Performing Arts: Dancers & Choreographers

'When All Things Evaporate, We Will Talk About Minerals'

Casting notice expires: July 17, 2014

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Rhodium Productions
Simone Couto & JaeWook Lee, artists

Production Description

Casting "When All Things Evaporate, We Will Talk About Minerals," a one-night only installation performance by the artists Simone Couto and JaeWook Lee. Synopsis: "The event focuses on the interaction between nature and culture, and the ways in which participants address the unknown and the uncertain. This show takes the human body as both object and subject and non-human objects as both substance and projected meanings. It presents two live performances among experimental and scientific objects that, at specific moments, merge."

Rehearsal and Production Dates & Locations

Rehearsals: July 18 & 23 (7-10 p.m.) at the School of Visual Arts; event will be held July 24, 7-10 p.m. at PioneerWorks Center for the Art + Innovation, in Brooklyn, NY. Note: Rehearsal locations/dates subject to change.

Compensation & Union Contract Details

Pays: $100 total stipend provided at the event.


Seeking submissions from: New York, NY Sign up or Log In to apply.

Couto's 2013 work, the base for the new work

Lee's 2013 work, the base for the new work

About the Artists

Couto’s new work is a deployment of her 2013 performance with Lee where she learned and echoed through memory the struggling bodies and the quality of the gestures and paint strokes of Francis Bacon’s paintings as she stepped in clay, transformed it and entropically dissolved its unity.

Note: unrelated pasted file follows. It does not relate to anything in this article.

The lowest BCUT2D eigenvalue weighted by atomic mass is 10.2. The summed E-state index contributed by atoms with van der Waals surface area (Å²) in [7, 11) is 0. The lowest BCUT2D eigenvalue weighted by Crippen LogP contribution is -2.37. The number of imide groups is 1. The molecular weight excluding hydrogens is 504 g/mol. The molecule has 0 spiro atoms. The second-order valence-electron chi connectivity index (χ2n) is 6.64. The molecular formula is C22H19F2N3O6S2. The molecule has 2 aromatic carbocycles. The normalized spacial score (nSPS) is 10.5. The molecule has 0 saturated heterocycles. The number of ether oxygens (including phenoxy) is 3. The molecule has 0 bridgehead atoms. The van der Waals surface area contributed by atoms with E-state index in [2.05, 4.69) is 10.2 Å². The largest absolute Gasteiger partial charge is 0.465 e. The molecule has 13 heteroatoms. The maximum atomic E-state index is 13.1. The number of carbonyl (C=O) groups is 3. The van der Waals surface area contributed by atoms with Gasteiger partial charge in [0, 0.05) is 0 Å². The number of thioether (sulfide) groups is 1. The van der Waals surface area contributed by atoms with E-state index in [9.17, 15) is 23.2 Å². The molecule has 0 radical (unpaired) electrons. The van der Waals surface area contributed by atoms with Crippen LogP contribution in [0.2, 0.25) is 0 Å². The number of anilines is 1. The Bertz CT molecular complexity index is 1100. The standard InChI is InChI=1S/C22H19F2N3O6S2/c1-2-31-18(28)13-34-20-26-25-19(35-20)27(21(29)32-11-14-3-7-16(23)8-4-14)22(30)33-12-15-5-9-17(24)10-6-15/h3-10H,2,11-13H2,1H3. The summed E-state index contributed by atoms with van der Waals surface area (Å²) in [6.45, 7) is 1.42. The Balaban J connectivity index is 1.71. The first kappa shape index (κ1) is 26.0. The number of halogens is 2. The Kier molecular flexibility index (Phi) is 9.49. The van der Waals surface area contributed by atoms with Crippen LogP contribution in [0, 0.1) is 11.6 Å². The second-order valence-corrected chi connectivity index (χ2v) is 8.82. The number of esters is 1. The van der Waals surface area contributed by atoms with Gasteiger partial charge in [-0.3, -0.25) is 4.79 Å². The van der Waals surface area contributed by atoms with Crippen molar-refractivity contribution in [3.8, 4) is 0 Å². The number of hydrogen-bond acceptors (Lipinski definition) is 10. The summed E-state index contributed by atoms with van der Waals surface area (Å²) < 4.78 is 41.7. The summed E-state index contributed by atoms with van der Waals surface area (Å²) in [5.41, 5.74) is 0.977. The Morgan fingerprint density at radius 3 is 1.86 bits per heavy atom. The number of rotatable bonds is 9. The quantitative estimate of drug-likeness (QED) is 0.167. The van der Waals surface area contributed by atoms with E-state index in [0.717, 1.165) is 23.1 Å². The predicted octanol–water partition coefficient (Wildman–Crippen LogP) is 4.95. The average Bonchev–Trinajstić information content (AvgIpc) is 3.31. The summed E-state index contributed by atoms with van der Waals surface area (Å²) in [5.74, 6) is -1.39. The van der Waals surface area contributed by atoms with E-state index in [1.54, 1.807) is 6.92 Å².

In "Gesture Revisited (2014)", a 27-minute performance, the artist and another five performers/dancers research the gestures of the two male protagonists once captured, retained and sealed in her latest film, Terra Firma, and embody them, once more, by memory upon more blocks of clay. The experience becomes a measure of disorder and the randomness of the constituents working with the material. Moving away from isolation towards maximum homogeneity, and reorganized collectively in space, these multiple bodies in motion will allow the viewer to experience the maximum potential of information transmission.

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LEE (Volunteer artists already hired)
Lee invites a flutist who plays music without the actual instrument: He moves his hands and the body as if he held a flute. While he plays the imaginative music, he watches a raw stone that contains gold; he draws a gold flute out of the raw natural material through his imagination; he looks backward from culture (classical music) to nature (the gold specimen).

In Meteorite (2014), Lee creates an exact copy of a historical meteorite found in Buenos Aires, Argentina in 1576. He makes this object out of the books written about this meteorite. The books as information are transformed into a material form of the meteorite. A performer sits in front of this meteorite-shaped object: the performer does not move like a rock, and watches the object. This performance takes the human body as both object and subject and the meteorite as both substance and projected meanings.

For more information, visit